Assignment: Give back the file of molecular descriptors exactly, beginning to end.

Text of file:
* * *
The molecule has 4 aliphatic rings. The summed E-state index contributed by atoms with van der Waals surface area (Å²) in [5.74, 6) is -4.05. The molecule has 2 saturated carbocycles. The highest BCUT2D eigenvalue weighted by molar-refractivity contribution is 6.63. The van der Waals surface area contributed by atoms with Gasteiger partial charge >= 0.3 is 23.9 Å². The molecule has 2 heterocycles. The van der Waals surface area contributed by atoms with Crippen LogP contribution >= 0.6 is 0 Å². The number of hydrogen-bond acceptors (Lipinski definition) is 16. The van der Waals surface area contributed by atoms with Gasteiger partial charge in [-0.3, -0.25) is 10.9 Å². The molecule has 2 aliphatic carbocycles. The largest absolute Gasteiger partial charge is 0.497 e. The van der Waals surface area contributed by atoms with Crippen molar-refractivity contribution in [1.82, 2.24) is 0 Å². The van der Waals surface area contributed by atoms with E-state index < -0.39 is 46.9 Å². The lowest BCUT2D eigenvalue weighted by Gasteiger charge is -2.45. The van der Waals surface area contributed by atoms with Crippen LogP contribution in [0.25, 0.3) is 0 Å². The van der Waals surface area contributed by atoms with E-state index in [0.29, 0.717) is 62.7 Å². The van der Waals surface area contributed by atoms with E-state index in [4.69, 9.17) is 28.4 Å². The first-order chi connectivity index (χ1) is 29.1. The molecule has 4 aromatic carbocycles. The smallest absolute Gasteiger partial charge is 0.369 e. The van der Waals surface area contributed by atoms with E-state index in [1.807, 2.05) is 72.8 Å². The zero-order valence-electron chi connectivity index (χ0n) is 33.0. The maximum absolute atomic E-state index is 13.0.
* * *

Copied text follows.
The molecule has 4 aliphatic rings. The summed E-state index contributed by atoms with van der Waals surface area (Å²) in [5.74, 6) is -4.05. The molecule has 2 saturated carbocycles. The highest BCUT2D eigenvalue weighted by molar-refractivity contribution is 6.63. The van der Waals surface area contributed by atoms with Gasteiger partial charge >= 0.3 is 23.9 Å². The molecule has 2 heterocycles. The van der Waals surface area contributed by atoms with Crippen LogP contribution >= 0.6 is 0 Å². The number of hydrogen-bond acceptors (Lipinski definition) is 16. The van der Waals surface area contributed by atoms with Gasteiger partial charge in [-0.3, -0.25) is 10.9 Å². The molecule has 2 aliphatic carbocycles. The largest absolute Gasteiger partial charge is 0.497 e. The van der Waals surface area contributed by atoms with Crippen molar-refractivity contribution in [1.82, 2.24) is 0 Å². The van der Waals surface area contributed by atoms with E-state index < -0.39 is 46.9 Å². The lowest BCUT2D eigenvalue weighted by Gasteiger charge is -2.45. The van der Waals surface area contributed by atoms with Crippen LogP contribution in [0.25, 0.3) is 0 Å². The van der Waals surface area contributed by atoms with E-state index in [0.29, 0.717) is 62.7 Å². The van der Waals surface area contributed by atoms with E-state index in [4.69, 9.17) is 28.4 Å². The first-order chi connectivity index (χ1) is 29.1. The molecule has 4 aromatic carbocycles. The smallest absolute Gasteiger partial charge is 0.369 e. The van der Waals surface area contributed by atoms with E-state index in [1.807, 2.05) is 72.8 Å². The zero-order valence-electron chi connectivity index (χ0n) is 33.0. The maximum absolute atomic E-state index is 13.0.